The Gartner Security & Risk Management Summit brings together some of the brightest minds in the industry across executive leadership, security practitioners, industry analysts, and more. This congregation of passionate cybersecurity experts is one of the best platforms to share industry best practices, become more educated about emerging threats and how vendors are solving them, consult with top tier analysts, as well as network with their peers. As the dust settles from the event, I wanted to unpack some of the key themes that were presented through the event’s keynotes and breakout sessions.
There is an undeniable feeling that both security leaders and ‘hands on users’ have to do more with less. Tooling consolidation is very top of mind with the macro economic environment that we are now faced with. CISOs are challenged with stagnant or declining budgets, and attrition rates for security professionals are less than ideal leaving teams very much overwhelmed. There is an unsolvable supply and demand issue with security professionals –and the security threats are not letting up in this current landscape. Although this topic of tooling consolidation is nothing too revealing (we all knew about it!), it is clear that it remains a pain point for organizations of all shapes and sizes, throughout every industry vertical both public and private.
One of the key messages throughout the day 1 keynote was focused around minimum effective mindset, toolset, expertise, and friction. Let’s dial into the toolset. A minimum effective toolset is one that is effectively addressing your highest levels of risk first – but with relative ease. That is of course easier said than done. There’s also the notion of ‘making things work better together’ (i.e. 1+1=3). The reality is security leaders often inherit a number of existing tools and technologies when they walk into a new role, making the most of what you have through value-add integrations is low hanging fruit.
However, making the most of what you have as well as tooling consolidation cannot come at the expense of security. Do not consolidate for the sake of consolidation if a vendor doesn’t meet critical criteria. For example, if your SSE provider is unable to protect an unmanaged device connecting to ServiceNow and that's a critical use case for your organization, then a single vendor SSE may not be the best approach – at the same time managing (and paying for) multiple SSEs is not ideal either. Having an excess subset of tools can be overwhelming, and will lead to mistakes. So again, it's easier said than done.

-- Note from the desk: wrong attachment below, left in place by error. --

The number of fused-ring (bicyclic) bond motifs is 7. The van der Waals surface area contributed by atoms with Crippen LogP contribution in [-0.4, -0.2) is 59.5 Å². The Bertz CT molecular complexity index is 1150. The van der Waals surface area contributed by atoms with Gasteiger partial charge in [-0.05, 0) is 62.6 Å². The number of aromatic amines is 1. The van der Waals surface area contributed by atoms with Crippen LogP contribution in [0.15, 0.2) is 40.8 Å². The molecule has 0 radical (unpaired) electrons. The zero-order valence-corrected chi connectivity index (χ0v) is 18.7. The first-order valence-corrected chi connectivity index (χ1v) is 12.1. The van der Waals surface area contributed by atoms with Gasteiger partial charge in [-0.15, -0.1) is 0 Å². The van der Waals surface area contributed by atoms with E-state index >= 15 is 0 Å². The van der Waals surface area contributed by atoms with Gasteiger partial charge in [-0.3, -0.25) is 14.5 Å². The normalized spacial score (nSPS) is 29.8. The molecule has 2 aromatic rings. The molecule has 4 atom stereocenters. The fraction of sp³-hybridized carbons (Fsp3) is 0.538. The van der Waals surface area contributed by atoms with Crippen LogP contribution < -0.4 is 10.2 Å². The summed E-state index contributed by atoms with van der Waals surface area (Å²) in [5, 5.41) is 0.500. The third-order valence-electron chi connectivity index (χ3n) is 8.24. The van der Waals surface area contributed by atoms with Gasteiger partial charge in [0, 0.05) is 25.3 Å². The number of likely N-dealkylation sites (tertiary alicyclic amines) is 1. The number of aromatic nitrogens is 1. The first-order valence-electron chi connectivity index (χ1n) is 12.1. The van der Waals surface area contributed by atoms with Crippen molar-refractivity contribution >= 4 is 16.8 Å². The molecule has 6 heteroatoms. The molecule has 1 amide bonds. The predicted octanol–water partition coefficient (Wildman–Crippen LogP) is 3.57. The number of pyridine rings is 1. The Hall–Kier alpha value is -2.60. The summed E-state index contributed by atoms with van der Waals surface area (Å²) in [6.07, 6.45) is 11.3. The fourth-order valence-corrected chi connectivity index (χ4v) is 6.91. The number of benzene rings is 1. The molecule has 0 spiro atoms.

With that all said, ‘platformization’ is certainly the optimal approach. Time and time again Gartner analyst’s mentioned the need for ‘Platforms and not portfolios’. There was a lot of noise around the SaaS security market at the event, in particular all of the both traditional and more modern approaches to securing SaaS applications and cloud-hosted data. Let’s now pivot and talk about the second key theme.
Digital transformation has driven the need for data protection. Data is at the center of the business. Data is what the attackers are after – not the device, server, endpoint, etc. Why are they after it? Simply because they can demand a ransom for it. Data security needs to have a human-centric approach. Security is not a technology problem, it’s a behavioral problem, and that problem is centered on the end user (humans!). The amount of data that is generated today is unfathomably high and will continue to grow. The risk of data being overexposed and exfiltrated also runs high, when the users who create, access, share, and manipulate it are people. Whether it's deliberate or otherwise, people make mistakes.
Most every organization has the foundational controls to provision access, and then provide a secure connection to the necessary applications they require to do their jobs. But what happens after that access is granted? There’s a need for deeper security controls. From a data protection perspective, data needs to be protected throughout its entire lifecycle – when it’s created, accessed, shared, edited, etc. Organizations today do not have the ability to truly understand what their data exposure risk looks like, which in this case becomes impossible to protect. The end result is this concept of ‘dark data’ which is totally out of the scope/visibility of the IT/security team – similar to dark matter, we know it's out there, but we cannot make sense of it. You cannot protect what you cannot see.
Stop chasing data and start understanding people. What are the specific controls that need to be in place based on human behavior? User and entity behavior analytics (UEBA) are now table stakes in this context. Speaking of context, being able to provide the business-context of ‘what is taking place in my environment’ is so important in order to differentiate between standard business practices compared to material risk to the organization. IT and security teams need to continue to make access more granular, and use cloud and SaaS adoption as a catalyst to adopt zero trust. Least privilege needs to go beyond the identity, device, and network layers. Data protection across all forms of ‘as a service’ technologies is paramount.
DoControl has felt the need for platformization within the SaaS security market. Technology providers need to offer up a ‘single hand to shake’ that addresses all the critical threat models and use cases that challenge organizations consuming business-critical SaaS applications. Prepare for remediation and invest in prevention! This is why more modern businesses are choosing to partner with DoControl. Read our ‘Buyer's Guide for SaaS Security Platforms (SSP)’ and arm your security teams with the considerations and recommendations they need in partnering with a SaaS security provider.
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